People tend to think that asking questions makes them look weak, vulnerable, not enough prepared, etc. It doesn’t. You should ask a lot a of questions. Everything you don’t understand. Ask until you’ve got it, until you can use it to solve concrete problem. People won’t judge you when you ask something but won’t be amused when you can’t answer the question on matter you should have understood by now.

Save for later

People have limitation on remembering (they do have unlimited storage for information but at cost of fetching them when they need them). In these times, you need to remember almost nothing. You always have your mobile phone, laptop, notes, you can write and store anything. Why is this important? Some information you once heard on a meeting can worth a lot later when you are in the middle of solving a problem. Or it can be real disaster when you can’t remember if project manager said it will be 1 thousand or 1 million users on that new application you are working on? It is ok to ask for that information, but you could already have it if you wrote it right away, so you won’t lose time finding information again. Having information stored for later will help you come up with the idea for the solution much faster. When you look at things that you wrote, you will connect the dots easier than connect them from your head directly. If you are a genius with brilliant mind you can skip this part.


Before you write — listen. On the meetings, planning, check-ins with your supervisor: listen. And don’t just listen to hear but listen with great concentration, to understand. Be sure to connect the dots and understand how all things works. That is your unique chance to ask questions if you don’t understand something. If you listen carefully and understand, you will have greater chances on coming up with good idea for some solution.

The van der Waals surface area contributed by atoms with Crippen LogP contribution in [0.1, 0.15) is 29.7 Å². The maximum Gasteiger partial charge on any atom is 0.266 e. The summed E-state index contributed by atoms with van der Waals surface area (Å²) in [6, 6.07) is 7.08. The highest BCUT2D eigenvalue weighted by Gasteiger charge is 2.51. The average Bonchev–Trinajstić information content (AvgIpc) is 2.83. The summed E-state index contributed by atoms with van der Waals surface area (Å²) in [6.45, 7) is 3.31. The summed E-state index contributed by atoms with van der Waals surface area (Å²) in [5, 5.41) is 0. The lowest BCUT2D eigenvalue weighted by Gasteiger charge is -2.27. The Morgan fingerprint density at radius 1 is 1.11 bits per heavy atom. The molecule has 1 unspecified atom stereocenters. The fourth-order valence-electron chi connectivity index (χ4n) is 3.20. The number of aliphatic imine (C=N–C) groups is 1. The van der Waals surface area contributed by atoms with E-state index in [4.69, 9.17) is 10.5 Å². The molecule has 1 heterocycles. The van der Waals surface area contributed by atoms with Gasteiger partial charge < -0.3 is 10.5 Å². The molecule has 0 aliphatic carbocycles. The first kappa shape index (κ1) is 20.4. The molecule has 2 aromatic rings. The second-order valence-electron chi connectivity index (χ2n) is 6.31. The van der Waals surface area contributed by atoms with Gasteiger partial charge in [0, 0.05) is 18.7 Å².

Be humble. Work hard.

Nothing comes free. Being good or extraordinary software engineer requires hard work and dedication, just like in many other professions. If you work and practice results will come.

Be a team player. Share.

When companies publish jobs’ description, there is usually requirement called team player. (If there is not, it’s probably some kind of scam, or you will be asked to work alone in the basement.) As mentioned before, it is rare that one person does all work on one project, it is mostly group of people, often several groups or teams. To make everything works well, they need to be team players, communicate with each other, share good practice, ask for help etc. One doesn’t and shouldn’t bang head against the wall if something doesn’t go well. It’s okay to ask colleagues for help. Also, it is okay to help your colleague if he/she has problems with some task. If you are done with your task and have some spare time, ask your colleague if you can help them with their tasks. If one of the colleagues can’t finish their work in specified deadline, check if you can pause your task and help him/her deliver the initiative/project. They will help you when you’re in the same situation.


Make evaluation of conditions in your current company from time to time. Some of the factors to look at are given in the first section. If you are not satisfied with your position, or you are not making progress as you expected, maybe you should consider other companies. You are not tied to one company, you should work where you feel most comfortable and where your conditions are met. But be open and honest with yourself, did you work hard? Did you do everything you could to achieve your goals? If you are switching jobs without special reasons, or because of something trivial you didn’t like in previous company, situation won’t be much different in next one.



Get the Medium app

A button that says 'Download on the App Store', and if clicked it will lead you to the iOS App store
A button that says 'Get it on, Google Play', and if clicked it will lead you to the Google Play store
Amel Halilovic

Amel Halilovic

Senior Software Engineer and Writing Enthusiast.